The heirs to the Gucci fashion brand have shown their dissatisfaction over the portrayal of their family in film, House of Gucci. Former Gucci chairman Aldo Gucci’s family hinted Monday at legal action against Ridley Scott’s new film, claiming the film represented the family as a bunch of “thugs.”

Talking to media the family said “This is extremely painful from a human point of view and an insult to the legacy on which the brand is built today”.

The movie stars Lady Gaga playing Patrizia Reggiani, an Italian socialite who masterminded a murder-for-hire plot to assassinate her ex-husband, Maurizio Gucci (Adam Driver). Reggiani served 18 years in jail in real life.

During the press tour for the film, the heirs expressed their displeasure with the film, claiming that their family was shown “as thugs, ignorant and insensitive to the world around them.”

The family cliams that the production “did not bother to consult the heirs,” accusing the producers of giving the protagonists of well-known events “a tone and an attitude that never belonged to them.”

The statement read, “Although the work claims to want to tell the ‘true story’ of the family, the fears raised by the trailers and interviews released so far, are confirmed. The film carries a narrative that is far from accurate”.

The Gucci family is chastising more than only the film’s producers. Gaga was also chastised for portraying Reggiani as a “victim,” which includes comments she made about her role during promotional interviews.

In an interview, Gaga said, “There was a lot that was in the media that was sensationalized about how she was this gold-digger and how she killed for greed and money. I believe it was love. And I believe it was survival.”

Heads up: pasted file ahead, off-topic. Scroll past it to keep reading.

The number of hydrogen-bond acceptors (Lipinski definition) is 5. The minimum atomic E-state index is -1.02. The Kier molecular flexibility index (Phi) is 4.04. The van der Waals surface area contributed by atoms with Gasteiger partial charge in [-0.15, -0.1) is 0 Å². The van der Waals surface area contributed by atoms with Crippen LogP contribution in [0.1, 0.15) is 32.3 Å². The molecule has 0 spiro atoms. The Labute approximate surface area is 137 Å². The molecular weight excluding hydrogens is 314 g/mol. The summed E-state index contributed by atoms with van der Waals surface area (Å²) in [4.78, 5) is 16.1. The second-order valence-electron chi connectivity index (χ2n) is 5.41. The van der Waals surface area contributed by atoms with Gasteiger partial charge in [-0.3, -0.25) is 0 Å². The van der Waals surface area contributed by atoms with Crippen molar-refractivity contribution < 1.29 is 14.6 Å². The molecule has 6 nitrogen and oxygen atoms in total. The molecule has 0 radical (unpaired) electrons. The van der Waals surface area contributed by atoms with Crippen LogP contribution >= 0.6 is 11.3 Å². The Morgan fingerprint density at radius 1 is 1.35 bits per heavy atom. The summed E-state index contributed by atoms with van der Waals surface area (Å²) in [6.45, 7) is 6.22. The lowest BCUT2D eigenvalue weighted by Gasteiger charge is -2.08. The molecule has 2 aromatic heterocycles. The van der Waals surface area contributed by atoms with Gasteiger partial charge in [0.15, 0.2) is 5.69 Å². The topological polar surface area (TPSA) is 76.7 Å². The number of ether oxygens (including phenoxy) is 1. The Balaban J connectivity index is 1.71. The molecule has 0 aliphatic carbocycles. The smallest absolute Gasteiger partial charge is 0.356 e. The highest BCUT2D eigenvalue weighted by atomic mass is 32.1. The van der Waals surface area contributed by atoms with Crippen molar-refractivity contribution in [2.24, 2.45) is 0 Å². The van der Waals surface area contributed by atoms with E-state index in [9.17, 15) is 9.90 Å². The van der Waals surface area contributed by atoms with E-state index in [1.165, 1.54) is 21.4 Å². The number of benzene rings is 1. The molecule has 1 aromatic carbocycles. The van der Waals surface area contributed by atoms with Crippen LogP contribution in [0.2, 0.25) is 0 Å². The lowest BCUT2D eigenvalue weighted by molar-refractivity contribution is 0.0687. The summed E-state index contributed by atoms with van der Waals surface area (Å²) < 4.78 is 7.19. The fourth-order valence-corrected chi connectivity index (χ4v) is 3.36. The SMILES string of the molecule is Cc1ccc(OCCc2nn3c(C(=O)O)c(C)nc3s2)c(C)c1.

Gaga admitted she “didn’t want to meet [Patrizia] because [she] could tell very quickly that this woman wanted to be glorified for this murder and she wanted to be remembered as this criminal…I didn’t want to collude with something that I don’t believe in. She did have her husband murdered.”

According to a statement released on Monday, the family found it “mystifying” that a lady convicted of murdering her ex-husband would be presented as “a victim trying to survive in a male corporate culture”. The statement that the, the Gucci business has always been “inclusive,” and that several of Gucci’s top positions, including the president of Gucci America and the director of worldwide public relations and communication, were held by women throughout the 1980s, the decade in which the film is set.

Despite the fact that no legal action has been taken against the film to far, the statement concluded that “the members of the Gucci family reserve the right to take action to protect the name, image and dignity of themselves and their loved ones.”


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